Tag Archives: Alex Petrovic

2018 Offseason Preview: Florida Panthers

Our offseason previews for all 31 National Hockey League teams continues with the Florida Panthers and their outlook for the summer.

Florida_Panthers_logo_2016

Despite coming and going all season long, the Florida Panthers quietly made a run from February down the stretch that came up a little bit short and turned some heads that were otherwise focused all season long on the money-puck driven Carolina Hurricanes.

Florida almost pulled it off– well, almost made the postseason, that is– but with a record of 44-30-8 and 96 points on the season, the 4th place team in the Atlantic Division was no match for the stacked Metropolitan Division and finished one-point shy of a wild card spot (both the Columbus Blue Jackets and New Jersey Devils finished with 97 points on the year and both Eastern Conference wild cards).

One thing that was apparent from the 2017 Expansion Draft where the Vegas Golden Knights claimed last season’s leading scorer for Florida, Jonathan Marchessault, and acquired Reilly Smith in a deal to protect some other Panthers roster player not named Marchessault, well…

Jonathan Marchessault and Reilly Smith don’t grow on trees (but having at least one of them would have helped Florida’s 2017-18 cause).

2018 NHL Entry Draft

General Manager Dale Tallon has the 15th overall pick in the 2018 Draft to select one of the best available players in his selection standing in either Ty Smith, Bode Wilde, Barrett Hayton, Jesperi Kotkaniemi, Jack McBain, Grigori Denisenko, Serron Noel, Jared McIsaac or Ryan Merkley.

Or Tallon could trade the pick for an asset that’d help his roster in the here and now as part of what would likely be a larger deal.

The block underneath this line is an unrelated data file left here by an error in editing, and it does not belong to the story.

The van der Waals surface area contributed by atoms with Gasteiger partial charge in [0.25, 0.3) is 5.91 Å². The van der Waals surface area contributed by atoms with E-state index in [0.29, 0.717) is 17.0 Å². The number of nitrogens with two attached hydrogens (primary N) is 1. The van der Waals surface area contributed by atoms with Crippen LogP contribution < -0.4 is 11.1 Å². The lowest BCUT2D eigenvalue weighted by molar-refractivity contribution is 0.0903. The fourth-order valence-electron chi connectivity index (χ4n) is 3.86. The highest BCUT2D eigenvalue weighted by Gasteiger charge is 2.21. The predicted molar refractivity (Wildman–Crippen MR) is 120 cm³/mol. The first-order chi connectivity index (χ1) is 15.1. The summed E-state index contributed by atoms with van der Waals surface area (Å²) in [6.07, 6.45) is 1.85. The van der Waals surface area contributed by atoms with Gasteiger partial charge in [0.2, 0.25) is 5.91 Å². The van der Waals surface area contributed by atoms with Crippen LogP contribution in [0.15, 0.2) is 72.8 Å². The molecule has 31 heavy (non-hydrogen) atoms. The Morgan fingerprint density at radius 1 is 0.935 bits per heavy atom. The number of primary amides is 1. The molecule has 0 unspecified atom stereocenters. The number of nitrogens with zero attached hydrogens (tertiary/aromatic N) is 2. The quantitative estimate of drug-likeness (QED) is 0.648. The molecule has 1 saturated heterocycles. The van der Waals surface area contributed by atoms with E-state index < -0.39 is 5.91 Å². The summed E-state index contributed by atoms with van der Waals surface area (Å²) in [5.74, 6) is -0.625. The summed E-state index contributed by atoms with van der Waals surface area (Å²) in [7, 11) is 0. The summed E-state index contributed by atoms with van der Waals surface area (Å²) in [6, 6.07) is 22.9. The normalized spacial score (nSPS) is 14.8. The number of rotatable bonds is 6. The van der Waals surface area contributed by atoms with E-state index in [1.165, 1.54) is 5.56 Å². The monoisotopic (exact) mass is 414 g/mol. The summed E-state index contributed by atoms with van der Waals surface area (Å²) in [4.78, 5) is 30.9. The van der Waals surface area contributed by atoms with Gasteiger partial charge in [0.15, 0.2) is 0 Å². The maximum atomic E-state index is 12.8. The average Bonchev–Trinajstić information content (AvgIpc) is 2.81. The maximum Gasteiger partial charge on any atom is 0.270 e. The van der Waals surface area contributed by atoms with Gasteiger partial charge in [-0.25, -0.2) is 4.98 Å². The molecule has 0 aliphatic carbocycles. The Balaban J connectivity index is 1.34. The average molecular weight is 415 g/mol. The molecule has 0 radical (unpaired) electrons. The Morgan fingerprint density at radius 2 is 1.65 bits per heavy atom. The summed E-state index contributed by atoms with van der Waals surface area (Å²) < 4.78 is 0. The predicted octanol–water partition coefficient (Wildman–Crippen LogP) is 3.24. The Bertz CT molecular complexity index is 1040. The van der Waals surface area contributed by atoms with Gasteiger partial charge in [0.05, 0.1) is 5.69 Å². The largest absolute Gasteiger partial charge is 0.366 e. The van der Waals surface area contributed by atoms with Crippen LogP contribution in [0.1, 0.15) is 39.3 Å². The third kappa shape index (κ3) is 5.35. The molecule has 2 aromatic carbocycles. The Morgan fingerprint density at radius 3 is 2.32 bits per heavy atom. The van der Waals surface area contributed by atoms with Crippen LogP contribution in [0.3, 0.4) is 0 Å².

Pending free agents

Tallon has about $9.000 million as things stand right now to spread over his pending free agents and/or talent acquisitions outside of the organization’s current depth chart.

The good news is the cap ceiling is expected to rise, so the Panthers should have at least $2.000 million more to utilize.

Pending-UFA Connor Brickley, 26, resurrected his professional career with the Charlotte Checkers (AHL) in 2016-17 to go on and produce 4-8–12 totals in 44 games with the Florida Panthers after being claimed by Vegas, not re-signed and subsequently reuniting with the Panthers last summer.

He’s a low-cost, potentially high-reward player, if you value some production on your fourth line.

In his first nearly full season in the NHL, Jared McCann, 22, posted nine goals and 19 assists (28 points) as a playmaker in 68 games with Florida. There’s no easy one offseason fix for the Panthers– being so tight against the cap and all– that they have to hope McCann can keep improving with more minutes.

Frank Vatrano, 24, had two goals with the Boston Bruins in 25 games prior to being traded for a 2018 third round pick this season. Since the deal was made, Vatrano notched five goals and three assists (eight points) with Florida in 16 games played.

For a small sample size in a larger role, that’s promising, given he wasn’t going to get a chance on Boston’s second line (too much depth down the left for the Bruins, a la Brad Marchand and Jake DeBrusk) and should be a left wing lock on the second line heading into 2018-19 for Florida.